Uncommon Ground

The Chicago-area community that counts the presidential candidate as its most famous resident is anything but mainstream.
By Peter Slevin
Washington Post Staff Writer
Thursday, October 16, 2008


No American president has been elected from a place quite like Hyde Park, the home of Sen. Barack Obama. Among the community's notable features are a university famous for intellectualism, a pair of 1960s Weather Underground radicals famous for being unrepentant and a bloc of voters famous for choosing Sen. John Kerry over President Bush by 19 to 1.

Judging by the swift demonization, Obama might as well live at the corner of Liberal and Kumbaya. Republican strategist Karl Rove placed Hyde Park alongside Cambridge, Mass., and San Francisco in a triad of leftist tomfoolery. The Weekly Standard, recalling Obama's description of former Weatherman Bill Ayers as merely "a guy who lives in my neighborhood," asked who lives in a neighborhood like that.

Hyde Park in real life is not so easily typecast. The political ethic is proudly progressive on matters of race and social justice, yet the community is anchored by the University of Chicago, an incubator for some of the nation's most influential conservatives, from Supreme Court Justice Antonin Scalia to Nobel Prize-winning free marketeer Milton Friedman.

Nation of Islam leader Louis Farrakhan lives within four blocks of Obama's $1.6 million home, as do former Weather Underground members Ayers and Bernardine Dohrn. Yet so does Richard Epstein, a prominent libertarian law professor who is quick to say he is friends with Scalia and Ayers -- and once tried to hire Dohrn.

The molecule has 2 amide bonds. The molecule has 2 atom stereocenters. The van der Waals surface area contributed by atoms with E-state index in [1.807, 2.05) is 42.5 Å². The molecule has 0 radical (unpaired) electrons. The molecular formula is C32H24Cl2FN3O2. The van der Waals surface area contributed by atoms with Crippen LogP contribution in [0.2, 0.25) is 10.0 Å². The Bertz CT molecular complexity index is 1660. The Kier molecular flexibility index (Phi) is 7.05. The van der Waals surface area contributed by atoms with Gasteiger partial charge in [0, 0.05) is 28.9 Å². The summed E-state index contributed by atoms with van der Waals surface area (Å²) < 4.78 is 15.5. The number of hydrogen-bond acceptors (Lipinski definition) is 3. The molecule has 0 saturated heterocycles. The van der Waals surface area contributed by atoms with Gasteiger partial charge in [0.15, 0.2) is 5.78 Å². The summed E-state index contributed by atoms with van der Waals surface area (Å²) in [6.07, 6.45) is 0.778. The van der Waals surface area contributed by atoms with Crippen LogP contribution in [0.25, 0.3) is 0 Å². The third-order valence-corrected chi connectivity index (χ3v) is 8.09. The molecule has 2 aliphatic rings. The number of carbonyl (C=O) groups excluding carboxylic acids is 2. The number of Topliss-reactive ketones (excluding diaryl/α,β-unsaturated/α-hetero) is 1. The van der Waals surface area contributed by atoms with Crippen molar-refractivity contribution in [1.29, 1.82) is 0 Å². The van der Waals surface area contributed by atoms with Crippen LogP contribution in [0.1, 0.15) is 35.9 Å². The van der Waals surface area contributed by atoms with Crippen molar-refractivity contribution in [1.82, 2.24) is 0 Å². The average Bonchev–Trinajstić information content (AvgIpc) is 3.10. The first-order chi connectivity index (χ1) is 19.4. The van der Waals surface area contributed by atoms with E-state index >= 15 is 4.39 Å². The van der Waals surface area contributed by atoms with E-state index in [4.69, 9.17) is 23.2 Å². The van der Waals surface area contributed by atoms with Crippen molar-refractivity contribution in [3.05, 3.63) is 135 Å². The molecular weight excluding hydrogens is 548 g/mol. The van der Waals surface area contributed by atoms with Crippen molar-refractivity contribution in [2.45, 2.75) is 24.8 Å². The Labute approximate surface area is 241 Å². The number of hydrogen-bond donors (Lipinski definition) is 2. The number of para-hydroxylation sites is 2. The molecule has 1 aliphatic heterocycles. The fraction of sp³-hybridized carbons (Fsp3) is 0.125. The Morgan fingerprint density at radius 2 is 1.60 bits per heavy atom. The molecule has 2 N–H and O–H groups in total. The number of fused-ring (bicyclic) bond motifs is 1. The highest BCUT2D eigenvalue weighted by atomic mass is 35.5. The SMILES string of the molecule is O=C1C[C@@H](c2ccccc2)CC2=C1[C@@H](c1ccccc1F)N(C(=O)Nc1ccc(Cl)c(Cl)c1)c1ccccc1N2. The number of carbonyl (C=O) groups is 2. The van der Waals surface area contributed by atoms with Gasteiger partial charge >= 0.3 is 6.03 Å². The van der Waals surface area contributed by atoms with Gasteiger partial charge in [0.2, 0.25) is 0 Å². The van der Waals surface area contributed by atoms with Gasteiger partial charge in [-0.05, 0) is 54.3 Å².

"I don't consider myself a Chicagoan," Epstein explains. "I consider myself a Hyde Parker."

To be a Hyde Parker, dozens of residents say, is to choose to live in a community that considers variations of race, creed, wealth and politics to be a neighborhood selling point, like bicycle paths or broadband in a far suburb. Finishing breakfast at the Valois Cafeteria, retired utility worker Dwight Lewis points to a woman selling StreetWise, a newspaper written by homeless people.

"You've got people who have nothing to people who have everything," he says. "You've got people living on the street to people who have homes worth several million dollars."

For Hyde Park's most famous resident, who wants to be seen as distinctive but unthreatening, his chosen turf represents the political eclecticism and sense of post-racial possibility at the heart of his personality and campaign. Yet as Obama is learning, the narrative cuts both ways. To no one's surprise, Sen. John McCain and his supporters have pushed the idea, echoed by early surveys, that Obama is a risky choice, that he is somehow just too exotic, too erudite -- and did we mention naive? He bodysurfs in Hawaii, he orders green tea ice cream in Oregon, he writes his own books in deft prose, his name is Barack Obama.

"This is not a man who sees America as you and I do, as the greatest force for good in the world," says Gov. Sarah Palin, McCain's tart-tongued running mate, who grounds her own narrative in the recently paved roads of an Alaskan town 1/500th the size of Chicago.

Palin would no doubt beg to differ, but Obama friend and lifelong resident Valerie Jarrett puts it this way: "Hyde Park is the real world as it should be. If we could take Hyde Park and we could help make more Hyde Parks around our country, I think we would be a much stronger country."

Blueprint of Diversity

Mainstream, as mainstream is commonly defined, is not Hyde Park.

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